ceThrough my studies and research I have come to thefollowing conclusion about the League of Nations: despiteall of President Woodrow Wilson’s efforts, the League wasdoomed to fail. I feel this was so for many reasons, someof which I hope to convey in the following report.
From theday when Congress voted on the Fourteen Points, it wasobvious that the League had a very slim chance of beingpassed in Congress, and without all of the World powers, theLeague had little chance of surviving. On November 11, 1918 an armistice was declared inEurope. Wilson saw the opportunity to form an internationalorganization of peace to be formed. He acted quickly. OnJanuary 18, 1919 he released his fourteen points.
TheFourteen Points consisted of many things, but the mostimportant was the fourteenth-the establishment of a leagueof nations to settle international disputes and to keep thepeace. After congress had voted, only three of Wilson’sfourteen points were accepted without compromise. Six ofthe others were rejected all together. Fortunately theLeague was compromised. Wilson then went to Europe to discuss the Treaty ofVersailles.Order now
Representatives from Italy, France, and Britaindidn’t want to work with the nations they had defeated. They wanted to hurt them. After much fighting andnegotiating, Wilson managed to convince them that a leagueof nations was not only feasible, it was necessary. The Senate supported most of the Treaty of Versaillesbut not the League.
They thought it would make the U. S. A. too involved in foreign affairs. Wilson saw that the Leaguemay not make it through Congress, so he went on the road andgave speeches to sway the public opinion. Unfortunately,Wilson’s health, which was already depleted from thenegotiations in France, continued to recede.
Wilson’s battlewith his health reached its climax when Wilson had a strokeon his train between speeches. After Wison’s stroke, support of the League weakened,both in Congress and in the public’s opinion. In 1920 G. Harding, who opposed the League, was elected as president. The League formed but the U. S.
never joined. The first meeting of the League was held in Geneva,Switzerland on November 15, 1920 with fourty two nationsrepresented. During twenty-six years the League lived, atotal of sixty-three nations were represented at one time oranother. Thirty-one nations were represented all twenty-sixyears. The League had an assembly, a council, and asecretariat.
Before World War II, the assembly convenedregularly at Geneva in September. There were threerepresentatives for every member state each state having onevote. The council met at least three times a year toconsider political disputes and reduction of armaments. The council had several permanent members, France,Great Britan, Italy, Japan, and later Germany and the SovietUnion. It also had several nonpermanent members which wereelected by the assembly. The council’s decisions had to beunanimous.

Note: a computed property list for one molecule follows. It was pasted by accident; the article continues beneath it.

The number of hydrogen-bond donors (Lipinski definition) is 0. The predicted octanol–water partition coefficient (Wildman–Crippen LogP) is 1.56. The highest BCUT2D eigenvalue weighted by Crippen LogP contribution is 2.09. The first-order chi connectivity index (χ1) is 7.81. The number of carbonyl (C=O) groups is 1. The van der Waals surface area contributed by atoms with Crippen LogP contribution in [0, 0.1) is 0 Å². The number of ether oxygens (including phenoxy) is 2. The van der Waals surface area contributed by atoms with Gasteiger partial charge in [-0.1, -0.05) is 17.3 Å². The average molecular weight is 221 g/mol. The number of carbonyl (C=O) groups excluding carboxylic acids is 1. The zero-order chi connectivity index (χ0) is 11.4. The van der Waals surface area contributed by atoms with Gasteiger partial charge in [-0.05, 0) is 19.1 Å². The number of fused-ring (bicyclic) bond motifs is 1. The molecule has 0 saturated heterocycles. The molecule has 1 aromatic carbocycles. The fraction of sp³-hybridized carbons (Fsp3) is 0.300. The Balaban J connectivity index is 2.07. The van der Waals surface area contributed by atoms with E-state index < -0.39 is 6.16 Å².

The secretariat was the administrative branch of theLeague and consisted of a secretary, general, and a staff offive hundred people. Several other organizations wereassociated with the League- the Permanent Court ofInternational Justice, also called the World Court, and theInternational Labor Organization. One important activity of the League was thedisposition of certain territories that had been colonies ofGermany and Turkey before World War I. Territories wereawarded to the League members in the form of mandates. Themandated territories were given different degrees ofindependence in accordance with their geographic situation,their stage of development, and their economic status. The League, unfortunately, rarely implemented itsavailable resources, limited through the were, to achievetheir goal, to end war.
The League can be credited withcertain social achievements. these achievements includesettlement of disputes between Finland and Sweden over theAland Islands in 1921 and between Greece and Bulgaria overtheir mutual border in 1925. Great powers preferred to handle their affairs on theirown; French occupation of the Ruhr and Italian occupation ofCorfu, both in 1923, went on in spite of the League. TheLeague failed to end the war between Bolivia and Paraguaryover the Gand Chaco between 1932 and 1935. The League alsofailed to stop Italy’s invasion of Ethiopia, which began in1935. Although Germany joined in 1926, the National Socialistgovernment withdrew in 1933 as did Japan, after theirattacks on China were condemned by the League.
The Leaguewas now powerless to prevent the events in Europe that leadto World War 2. In 1940 the secretariat in Geneva wasreduced to a skeleton staff and moved to the U. S. andCanada. In 1946 the League voted to effect its own dissolution,whereupon much of its property and organization weretransferred to the United Nations which had resently beenfounded.
Never truly effective as a peace keepingorganization, the lasting importance of the League ofNations lies in the fact that it provided the groundwork forthe United Nations. This international alliance, formedafter World War 2, not only profited by the mistakes of theLeague but borrowed much of the organizational machinics ofthe League of Nations. The League of Nations and its impact on world peaceJohn JamesMrs. HippeHistoryMarch 7, 1996Bibliography: Mothner, Ira. Woodrow Wilson, Champion of Peace.
New YorkWatts Inc. , 1969Mason, Lorna; Garcia, Jesus; Powell, Frances; Risinger,Fredrick. America’s Past and Promise. BostonMcDougal Littell, 1995Albright, Madeleine.
“America and the League of Nations,Lessons for Today” SpeechUnited States Department of State 1994McNally, Rand. Atlas of World History. New YorkReed International Books Limited, 1992Microsoft. “The League of Nations. “Excarta 95. 1995Words/ Pages : 1,045 / 24